It is high time India realised the fact that control over a region alone does not mean sovereignty over a chunk of land. It is the people who make up a nation and if they are perpetually alienated, any territorial supremacy achieved through brute force alone can never guarantee long-term peace.
The conflict in Kashmir is a “political” and “human” tragedy – the United Nations, the international community, including India and Pakistan, have overlooked this critically important human dimension of the issue. The Kashmiris’ demand is simple and in accordance with international law: implementation of the United Nations resolutions for a plebiscite to determine the future status of the disputed region in a peaceful and democratic way. Whatever the outcome, it will be impartial and binding for all the three parties – the people of Kashmir, India and Pakistan.
For New Delhi to help resolve the Kashmir issue through peaceful negotiations, following actions are necessary and urgent:
1. India must cease all military and paramilitary actions against civilians in Kashmir.
2. India must end torture, custodial killings and extra-judicial executions of prisoners immediately.
3. India must withdraw its military and paramilitary forces from all the urban areas immediately.
4. India must release all the prisoners immediately arrested or captured in connection with the resistance movement and false cases instituted against them under the so-called emergency laws must be withdrawn.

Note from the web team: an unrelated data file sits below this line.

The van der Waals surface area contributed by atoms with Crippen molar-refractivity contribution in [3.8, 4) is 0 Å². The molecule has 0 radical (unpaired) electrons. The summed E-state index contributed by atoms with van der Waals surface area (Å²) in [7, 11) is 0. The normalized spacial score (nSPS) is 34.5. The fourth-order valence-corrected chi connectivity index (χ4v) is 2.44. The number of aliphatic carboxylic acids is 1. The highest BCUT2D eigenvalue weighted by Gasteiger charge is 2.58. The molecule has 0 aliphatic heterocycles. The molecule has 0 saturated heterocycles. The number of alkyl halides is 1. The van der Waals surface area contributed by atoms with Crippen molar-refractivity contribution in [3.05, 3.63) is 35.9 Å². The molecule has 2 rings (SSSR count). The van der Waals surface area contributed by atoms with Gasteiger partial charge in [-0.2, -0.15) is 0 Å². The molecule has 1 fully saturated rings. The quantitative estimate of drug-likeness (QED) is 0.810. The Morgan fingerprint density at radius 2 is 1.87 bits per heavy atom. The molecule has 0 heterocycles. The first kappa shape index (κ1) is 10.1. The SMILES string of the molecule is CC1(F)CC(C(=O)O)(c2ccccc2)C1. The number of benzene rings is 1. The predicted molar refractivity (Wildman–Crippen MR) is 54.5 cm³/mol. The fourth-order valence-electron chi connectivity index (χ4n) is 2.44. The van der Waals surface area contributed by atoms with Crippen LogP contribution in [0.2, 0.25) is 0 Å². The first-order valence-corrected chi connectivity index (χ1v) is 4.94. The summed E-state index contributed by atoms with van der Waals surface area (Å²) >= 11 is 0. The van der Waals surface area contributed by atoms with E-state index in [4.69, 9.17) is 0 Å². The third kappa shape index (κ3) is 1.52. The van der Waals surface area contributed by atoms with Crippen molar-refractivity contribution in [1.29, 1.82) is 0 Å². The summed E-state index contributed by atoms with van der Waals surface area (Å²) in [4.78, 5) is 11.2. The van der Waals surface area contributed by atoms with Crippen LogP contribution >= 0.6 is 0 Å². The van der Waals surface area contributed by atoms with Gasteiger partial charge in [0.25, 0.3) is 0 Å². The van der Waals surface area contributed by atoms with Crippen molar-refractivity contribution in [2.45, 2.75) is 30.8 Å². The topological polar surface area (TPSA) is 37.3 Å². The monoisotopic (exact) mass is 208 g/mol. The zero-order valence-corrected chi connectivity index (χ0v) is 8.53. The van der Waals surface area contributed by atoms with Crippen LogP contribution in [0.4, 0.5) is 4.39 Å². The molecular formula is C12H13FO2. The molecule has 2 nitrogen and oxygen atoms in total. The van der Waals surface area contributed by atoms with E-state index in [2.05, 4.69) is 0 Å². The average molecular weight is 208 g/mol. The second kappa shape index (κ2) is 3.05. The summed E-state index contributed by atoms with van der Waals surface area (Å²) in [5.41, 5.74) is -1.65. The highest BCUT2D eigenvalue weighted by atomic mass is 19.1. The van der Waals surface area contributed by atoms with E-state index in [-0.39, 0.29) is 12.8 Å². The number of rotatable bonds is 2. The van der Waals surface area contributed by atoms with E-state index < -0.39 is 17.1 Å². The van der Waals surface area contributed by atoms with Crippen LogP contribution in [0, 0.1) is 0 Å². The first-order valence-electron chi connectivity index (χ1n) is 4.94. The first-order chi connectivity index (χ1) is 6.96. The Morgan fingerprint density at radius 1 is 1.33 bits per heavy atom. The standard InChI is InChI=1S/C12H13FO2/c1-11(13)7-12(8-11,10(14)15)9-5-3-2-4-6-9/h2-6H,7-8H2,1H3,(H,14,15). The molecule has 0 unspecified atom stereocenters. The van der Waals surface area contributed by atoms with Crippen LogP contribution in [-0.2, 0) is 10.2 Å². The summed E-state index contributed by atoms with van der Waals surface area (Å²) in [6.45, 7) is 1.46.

5. India must annul the Jammu and Kashmir Public Safety Act, the National Security Act and the Armed Forces Special Powers Act, with respect to Kashmir, immediately.
6. India must bring to justice all those killers and murderers who have committed horrendous crimes against innocents in Kashmir during the past 20 years. Or transfer all such cases to the International Criminal Court (ICC) for impartial justice.
7. India must continue to help the displaced Kashmiri Hindu families to resettle in their homes in Kashmir and provide them all necessary assistance.
8. India must allow International human rights monitors and the world media to visit Kashmir for their investigative work.
9. Last but not least, the world community must help India and Pakistan to transform the Kashmir issue from being a bone of contention to a bridge of understanding for lasting peace and prosperity of South Asia’s billion plus people. A peaceful solution of the Kashmir issue will help to bring stability in the South Asian region, including in Afghanistan and eliminate a potential threat of another major war. This would help lay the foundation for a new era of coexistence between India and Pakistan.
Informed and conscientious Canadians can play a vital role in the education process by interacting with parliamentarians and the media. In addition, concerned Canadians can write to the UN Secretary General, NGOs, and call or write to the Prime Minister and Foreign Minister to voice their concern about systematic human rights abuses in Indian-administered Kashmir.
The cause for which the people of Kashmir are struggling is a just one, and deserves support from all those who cherish peace and justice.
Author is Executive Director Kashmiri-Canadian Council